Bock (bagpipe)

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Bohemian-style Bock

Variants of the bock, a type of bagpipe, were played in Central Europe in what are the modern states of Austria, Germany, Poland and the Czech Republic. The tradition of playing the instrument endured into the 20th century, primarily in the Blata, Chodsko, and Egerland regions of Bohemia, and among the Sorbs of Saxony.[1] The name "Bock" (German for buck, i.e. male goat) refers to the use of goatskins in constructing the bag, similar to the common use of other goat-terms for bagpipes in other nations, such as the French cabrette.

History[edit]

The earliest description of the mouth-blown Bock is illustrated on plate XI and described by Michael Praetorius in his treatise, Syntagma Musicum 2, De Organographia (Wolfenbüttel, 1619), plates issued separately as Theatrum Instrumentorum (1620).[2]

Tomáš Spurný playing an Egerland-style Bock

Design[edit]

The drone of the Bock is usually pitched two octaves below the tonic of the chanter. The single drone and single chanter have cylindrical bores and employ single reeds. The current variant of the Bock is generally bellows-blown, which has the advantage of allowing the piper to sing along with his playing. These bellows-blown bagpipes are believed to have made their way into southern and western Bohemia in the first half of the 19th century.[3]

The chanter and drone terminate in amplifying bells of horn or brass, angled upwards. The top end of the chanter is often shaped in the form of a goat-head. In Egerland-style instruments, the drone hangs downward from the bag, whereas in the Bohemian variant, the drone extends backwards over the player's shoulder.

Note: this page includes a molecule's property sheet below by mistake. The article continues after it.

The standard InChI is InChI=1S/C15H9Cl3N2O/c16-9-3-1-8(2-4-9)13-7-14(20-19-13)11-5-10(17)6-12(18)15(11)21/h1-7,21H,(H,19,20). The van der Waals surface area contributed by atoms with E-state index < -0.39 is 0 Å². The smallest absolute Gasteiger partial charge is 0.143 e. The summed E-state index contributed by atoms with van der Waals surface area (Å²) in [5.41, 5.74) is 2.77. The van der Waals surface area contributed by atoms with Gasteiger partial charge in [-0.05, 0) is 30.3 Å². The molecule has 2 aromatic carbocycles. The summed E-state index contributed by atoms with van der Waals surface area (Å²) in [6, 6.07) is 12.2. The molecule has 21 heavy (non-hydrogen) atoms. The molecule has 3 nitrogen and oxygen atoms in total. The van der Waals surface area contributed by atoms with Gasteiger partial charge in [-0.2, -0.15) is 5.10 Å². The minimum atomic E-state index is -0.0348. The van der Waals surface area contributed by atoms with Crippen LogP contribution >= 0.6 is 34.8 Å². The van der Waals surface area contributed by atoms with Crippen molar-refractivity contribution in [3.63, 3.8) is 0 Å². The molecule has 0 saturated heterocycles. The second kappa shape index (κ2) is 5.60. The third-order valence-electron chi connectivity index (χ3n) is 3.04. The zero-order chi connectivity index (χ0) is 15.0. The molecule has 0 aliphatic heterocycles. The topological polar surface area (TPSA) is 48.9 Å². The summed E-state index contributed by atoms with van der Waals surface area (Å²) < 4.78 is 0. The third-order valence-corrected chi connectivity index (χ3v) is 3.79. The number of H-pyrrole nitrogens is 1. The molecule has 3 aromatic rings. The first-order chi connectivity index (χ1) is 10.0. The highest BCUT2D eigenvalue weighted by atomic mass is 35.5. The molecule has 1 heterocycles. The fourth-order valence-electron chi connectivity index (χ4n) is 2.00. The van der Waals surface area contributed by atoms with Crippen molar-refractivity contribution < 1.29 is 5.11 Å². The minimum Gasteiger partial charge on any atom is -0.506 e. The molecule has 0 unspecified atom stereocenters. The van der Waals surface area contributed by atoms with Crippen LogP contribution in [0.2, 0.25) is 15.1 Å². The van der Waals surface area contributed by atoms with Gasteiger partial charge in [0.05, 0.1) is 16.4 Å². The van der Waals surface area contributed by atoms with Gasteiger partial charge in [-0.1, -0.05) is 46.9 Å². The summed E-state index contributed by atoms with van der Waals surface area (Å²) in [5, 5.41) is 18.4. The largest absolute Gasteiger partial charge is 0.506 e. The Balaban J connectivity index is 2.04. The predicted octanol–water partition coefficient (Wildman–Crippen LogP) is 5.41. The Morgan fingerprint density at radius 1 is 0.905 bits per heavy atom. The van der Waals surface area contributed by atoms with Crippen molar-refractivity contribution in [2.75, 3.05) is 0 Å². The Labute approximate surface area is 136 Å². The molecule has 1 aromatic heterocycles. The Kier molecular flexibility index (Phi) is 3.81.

Makers and players[edit]

The instrument is now mainly played in the Czech Republic, particularly South Bohemia in Strakonice and in Western Bohemia around the town of Domažlice in the region known as Chodsko. As the instrument's revival continues, it is also gaining ground in Austria and Bavaria.

In Chodsko, one of the most famous makers of the Bock (or pukl in the local Chod dialect) was Bolfík Šteffek (1842–1923), who lived and worked in Újezd. His son, Vuk Šteffek, (1879–1966) carried on the tradition of making and repairing the pukl. Jakub Jahn (1902–1978), who lived in the village of Ždanov, made about 50 Bock bagpipes. Perhaps the most sought after are those made by Jakub Konrady (1905–1987) of Domažlice; Konrady made more than 200 examples, and his sons, Jaromír (born 1944) and Stanislav (born 1946), continue in the tradition.[4] Other makers in western Bohemia include Lubomír Junbauer (born 1950) of Stod, and Jan Hloubek (born 1958) of Klenčí.[5] The most prolific maker in the recent past is Miroslav Janovec of Malonice.

Notable players of the instrument include the American musician Wayne Hankin, who has used it in the recordings of Meredith Monk.

See also[edit]

References[edit]

  1. ^ Režný, Josef. Der sorbische Dudelsack: Spielanleitung mit Notenanhang. Budyšin: Serbski Muzej, 1997.
  2. ^ Praetorius, Michael. The syntagma musicum of Michael Praetorius, Volume two, De organographia: first and second parts, plus all forty-two original woodcut illustrations from Theatrum istrumentorum. English translation, Harold Blumenfeld. New York: Da Capo Press, 1980.
  3. ^ Režný, Josef. 5000 let s dudami (5000 Years with the Bagpipe). Prague: Aula, 2004. page 224
  4. ^ Svačina, Rudolf. Dudáci a Dudácka Muzika Na Chodsku. Domažlice: Rudolf Svačina, 1990. pages 33-36
  5. ^ Bláha, Zdeněk. Sto Kusů Pro Sólo a Duo Dudy. Domažlice: OKS, 1990. page 2